Days 24-25 Tararuas part one
Another cold night in the tent. We are right on the limits of what’s comfortable, so I’m pleased we’re not heading higher up into the Tararuas at present. A little mishap with a lost tent peg and then we were off.
Today was full of river crossings starting right as we left camp. There were countless crossings and our feet were wet all day. Luckily nothing higher than the knee.
With all the streams and rivers we also saw the first waterfall of the trip. Probably a bit of a stretch to call it a waterfall but I was impressed.
Burtton’s track was beautiful and thanks to Mr Burtton who created it when he lived alone here in the early 1900’s. He had a fall from his own suspension bridge but managed to get back to his house to feed his dogs then dragged himself 12km to get help. Unfortunately he then died in hospital from his injuries.
We came across a massive slip. Fortunately it wasn’t to hard to get over. It had obviously been here for some time and there was a bit of a path across.
We passed the Tokomaru hut mid afternoon. We would have been staying at these huts if we’d been able to manage a 30+km day the first day out of palmy. But we chose not to. Getting in the swing of leaving notes in the hut books now.
After Burtton’s track was a bit of gravel road walking alongside Tokomaru No 3 reservoir.
Then into the Mangahao-Makahika track. Our plan was to camp about 2km in where the first stream was if we could find a flat spot there. The first km was pretty steep and I was getting over it and just wanted to be there so was eyeing up flattish spots. Then we met our 4th TA walker Ramona. That perked me up!! She’s heading nobo from Wellington. And she’d just done the Tararuas. Huge respect for her getting that done and on her own too. She’d been following our blog and Instagram so it made us feel famous.
Soon after we got to set up camp as planned by a lovely babbling brook which I’m hoping; a) doesn’t flood in the night and, b) doesn’t make me need to pee more than usual.
For those wondering how our feet are doing - great. I’m not sure if it was the rest day, new socks, doing up laces differently, walking bush tracks up, down, and sideways, or likely all of the above. The blisters are all still there but they’re getting no worse and don’t impede movement anymore. Happy days.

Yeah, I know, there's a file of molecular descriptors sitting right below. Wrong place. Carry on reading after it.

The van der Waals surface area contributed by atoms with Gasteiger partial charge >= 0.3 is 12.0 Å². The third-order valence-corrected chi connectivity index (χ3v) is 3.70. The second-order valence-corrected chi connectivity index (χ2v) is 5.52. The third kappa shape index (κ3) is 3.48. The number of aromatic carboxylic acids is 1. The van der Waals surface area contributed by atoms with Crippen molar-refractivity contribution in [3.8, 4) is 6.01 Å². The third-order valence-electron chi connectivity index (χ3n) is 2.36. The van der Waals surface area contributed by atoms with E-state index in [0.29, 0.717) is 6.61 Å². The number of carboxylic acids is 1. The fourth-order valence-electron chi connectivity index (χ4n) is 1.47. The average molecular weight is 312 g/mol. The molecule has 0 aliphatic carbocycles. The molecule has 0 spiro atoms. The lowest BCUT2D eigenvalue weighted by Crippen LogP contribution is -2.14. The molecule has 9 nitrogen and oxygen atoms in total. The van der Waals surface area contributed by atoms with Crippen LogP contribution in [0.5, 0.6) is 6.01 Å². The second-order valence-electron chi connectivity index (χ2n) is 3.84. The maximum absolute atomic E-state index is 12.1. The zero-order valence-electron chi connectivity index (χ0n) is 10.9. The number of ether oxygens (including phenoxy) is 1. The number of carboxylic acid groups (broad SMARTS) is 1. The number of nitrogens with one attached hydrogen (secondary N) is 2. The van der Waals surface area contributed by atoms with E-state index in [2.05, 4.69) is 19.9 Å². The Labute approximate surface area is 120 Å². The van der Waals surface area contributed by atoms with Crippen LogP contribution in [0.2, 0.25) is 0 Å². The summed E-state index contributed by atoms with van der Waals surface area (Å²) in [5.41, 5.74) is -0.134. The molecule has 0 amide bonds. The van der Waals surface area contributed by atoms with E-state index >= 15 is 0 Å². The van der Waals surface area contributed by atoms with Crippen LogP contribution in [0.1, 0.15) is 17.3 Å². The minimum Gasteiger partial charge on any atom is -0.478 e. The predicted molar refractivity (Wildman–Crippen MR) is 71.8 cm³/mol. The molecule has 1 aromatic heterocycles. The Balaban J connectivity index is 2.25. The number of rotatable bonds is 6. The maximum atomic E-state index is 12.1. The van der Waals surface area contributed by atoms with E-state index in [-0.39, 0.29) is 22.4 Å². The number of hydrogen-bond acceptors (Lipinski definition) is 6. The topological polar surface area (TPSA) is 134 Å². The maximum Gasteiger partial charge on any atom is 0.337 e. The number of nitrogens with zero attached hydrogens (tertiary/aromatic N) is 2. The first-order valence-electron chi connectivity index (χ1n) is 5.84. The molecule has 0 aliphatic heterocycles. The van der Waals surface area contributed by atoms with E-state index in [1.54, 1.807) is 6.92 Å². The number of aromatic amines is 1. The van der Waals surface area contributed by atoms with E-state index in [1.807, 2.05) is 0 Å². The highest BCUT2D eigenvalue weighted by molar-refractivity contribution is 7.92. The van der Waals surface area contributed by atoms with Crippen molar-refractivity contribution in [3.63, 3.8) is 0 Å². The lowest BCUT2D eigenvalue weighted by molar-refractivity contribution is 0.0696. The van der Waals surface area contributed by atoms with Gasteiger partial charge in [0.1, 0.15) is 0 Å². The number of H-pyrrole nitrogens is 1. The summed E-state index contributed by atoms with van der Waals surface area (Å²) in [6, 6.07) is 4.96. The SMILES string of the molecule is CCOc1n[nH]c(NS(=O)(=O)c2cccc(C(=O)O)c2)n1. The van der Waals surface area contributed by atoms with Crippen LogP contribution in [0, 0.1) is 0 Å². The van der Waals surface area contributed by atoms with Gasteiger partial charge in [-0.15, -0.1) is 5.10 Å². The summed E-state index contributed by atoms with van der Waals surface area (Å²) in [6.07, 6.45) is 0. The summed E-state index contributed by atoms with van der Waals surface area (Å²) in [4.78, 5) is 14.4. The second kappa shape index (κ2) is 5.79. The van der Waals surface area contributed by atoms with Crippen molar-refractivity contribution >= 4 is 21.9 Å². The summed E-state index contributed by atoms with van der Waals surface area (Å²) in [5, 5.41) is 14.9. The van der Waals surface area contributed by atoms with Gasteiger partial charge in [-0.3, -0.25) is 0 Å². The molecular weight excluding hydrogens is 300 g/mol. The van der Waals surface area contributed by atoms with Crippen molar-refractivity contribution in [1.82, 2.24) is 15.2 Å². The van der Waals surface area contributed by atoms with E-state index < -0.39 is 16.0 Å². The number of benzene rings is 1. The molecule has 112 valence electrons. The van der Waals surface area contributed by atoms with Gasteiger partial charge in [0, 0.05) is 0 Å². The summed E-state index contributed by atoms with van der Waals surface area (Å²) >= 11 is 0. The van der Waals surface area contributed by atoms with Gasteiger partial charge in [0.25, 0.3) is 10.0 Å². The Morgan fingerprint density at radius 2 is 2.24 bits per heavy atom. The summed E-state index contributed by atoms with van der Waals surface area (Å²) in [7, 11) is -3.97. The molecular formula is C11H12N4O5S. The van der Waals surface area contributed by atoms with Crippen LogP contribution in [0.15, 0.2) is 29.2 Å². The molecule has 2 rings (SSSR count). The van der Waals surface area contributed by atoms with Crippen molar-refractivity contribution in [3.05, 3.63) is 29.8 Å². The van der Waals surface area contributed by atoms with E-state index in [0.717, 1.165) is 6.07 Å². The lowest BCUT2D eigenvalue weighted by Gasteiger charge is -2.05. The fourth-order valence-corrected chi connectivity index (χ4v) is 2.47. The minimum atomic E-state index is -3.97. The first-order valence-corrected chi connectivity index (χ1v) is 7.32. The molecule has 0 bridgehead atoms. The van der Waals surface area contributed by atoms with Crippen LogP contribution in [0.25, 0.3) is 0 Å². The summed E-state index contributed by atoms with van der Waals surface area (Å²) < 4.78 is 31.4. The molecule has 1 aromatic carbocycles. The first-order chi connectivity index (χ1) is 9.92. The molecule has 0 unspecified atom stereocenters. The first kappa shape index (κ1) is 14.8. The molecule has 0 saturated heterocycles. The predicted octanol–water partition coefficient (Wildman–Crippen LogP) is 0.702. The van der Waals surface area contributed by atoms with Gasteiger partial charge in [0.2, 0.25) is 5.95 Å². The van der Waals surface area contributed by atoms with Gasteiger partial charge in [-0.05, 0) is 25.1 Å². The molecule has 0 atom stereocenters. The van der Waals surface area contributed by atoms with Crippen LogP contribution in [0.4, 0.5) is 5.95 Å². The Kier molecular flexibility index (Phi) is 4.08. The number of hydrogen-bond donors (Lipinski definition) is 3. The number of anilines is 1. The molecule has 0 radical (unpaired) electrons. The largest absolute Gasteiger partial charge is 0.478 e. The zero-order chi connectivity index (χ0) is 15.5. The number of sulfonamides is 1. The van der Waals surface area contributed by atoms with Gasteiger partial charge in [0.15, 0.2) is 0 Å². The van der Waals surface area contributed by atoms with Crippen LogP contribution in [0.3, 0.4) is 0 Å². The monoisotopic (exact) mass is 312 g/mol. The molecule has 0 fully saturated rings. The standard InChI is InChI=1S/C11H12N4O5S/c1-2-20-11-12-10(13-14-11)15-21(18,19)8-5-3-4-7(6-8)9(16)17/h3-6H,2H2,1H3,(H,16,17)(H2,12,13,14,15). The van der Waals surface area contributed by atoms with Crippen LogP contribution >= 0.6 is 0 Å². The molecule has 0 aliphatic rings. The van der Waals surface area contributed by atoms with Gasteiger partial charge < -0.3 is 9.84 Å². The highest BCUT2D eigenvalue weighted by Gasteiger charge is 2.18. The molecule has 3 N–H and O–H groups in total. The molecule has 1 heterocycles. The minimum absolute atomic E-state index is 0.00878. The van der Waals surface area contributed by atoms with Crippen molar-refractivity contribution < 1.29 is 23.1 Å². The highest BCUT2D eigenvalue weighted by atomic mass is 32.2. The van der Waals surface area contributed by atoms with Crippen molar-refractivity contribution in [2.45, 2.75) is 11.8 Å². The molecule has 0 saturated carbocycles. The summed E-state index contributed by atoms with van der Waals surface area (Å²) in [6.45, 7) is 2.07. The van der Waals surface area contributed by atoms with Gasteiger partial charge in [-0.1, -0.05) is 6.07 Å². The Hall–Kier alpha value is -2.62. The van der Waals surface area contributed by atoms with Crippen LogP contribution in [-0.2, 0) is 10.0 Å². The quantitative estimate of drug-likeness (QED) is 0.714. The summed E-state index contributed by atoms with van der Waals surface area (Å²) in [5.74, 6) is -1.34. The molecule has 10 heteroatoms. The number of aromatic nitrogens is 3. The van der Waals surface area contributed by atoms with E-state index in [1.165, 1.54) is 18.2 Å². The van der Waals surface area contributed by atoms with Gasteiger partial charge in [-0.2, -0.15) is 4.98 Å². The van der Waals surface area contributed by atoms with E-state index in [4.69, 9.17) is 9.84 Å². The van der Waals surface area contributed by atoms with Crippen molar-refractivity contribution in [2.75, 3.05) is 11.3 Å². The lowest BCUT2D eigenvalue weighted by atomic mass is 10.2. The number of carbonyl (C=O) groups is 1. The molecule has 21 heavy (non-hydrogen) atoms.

Luckily the babbling brook didn’t break its banks last night but I can confirm it’s diuretic properties affected us both. We also solved the mystery of the previous days missing tent peg. It had snagged into the mesh on the back panel of my pack when I’d stowed it for the night in the vestibule. How I hadn’t felt it there or seen it when taking my pack off several times over the course of a whole day I don’t know. Anyway it was good to be reunited with it.
We were both looking forward to the return to civilisation today. It’s been four days without phone coverage so are looking forward to catching up on news. Particularly the covid situation and how it may impact our upcoming travels. There were a couple of elevated spots on the trail over those days where I checked for coverage and did manage to get a couple of (pre-prepared) Instagram posts sent off.
The Mangahao-Makahika track was as nice as Burton’s the day before. There were a lot of rimu in parts and I loved walking on the coppery carpet of rimu fronds. The bush was so lush and green and dripping with moss. It was even more vibrant once it started to drizzle around lunchtime.
It was a bit of a social day after the solitude of the previous three days. Firstly we crossed paths with Andrew who we begun the same day as from Cape Reinga. He’s heading north so has just come out of the Tararuas. His stories of that adventure reinforce our decision to postpone for now for us. It was a good catch-up comparing notes on what’s happened since we last saw each other on 90 mile beach, and what our upcoming plans are.
Three quarters of today we literally went up and over a huge hill. There were supposed to be good lookouts at the top including this one where you could see kapiti island and the South Island. The rain had set in quite well by this point. Oh well we should be seeing both of them up close very soon.
Shortly after lunch we were met by Darlene and her friend Margaret who had walked in to meet us and walk back out with us. They were great company and didn’t mind that we slowed them down a bit.
From here on it was stream crossing and recrossing countless times. We managed to keep our feet dry almost to the end.
Finally there was a bit of farmland then road walking including a diversion around a huge slip.
We walked to Poads road which will be where we renter the Tararuas on our return.
Darlene then kindly drove us on to Waikane which is where the Tararuas section we’re skipping comes out.
Day 24~ Walked 14km, ~ Start: Burttons track ~ End: Mangahao-Makahika track, Tararua Forest Park (km 1524)
Day 25~ Walked 16km, ~ Start: Mangahao-Makahika track, Tararua Forest Park ~ End: Poads road Levin (km 1540)
Here are some videos to give an idea of the terrain we covered over the last four days.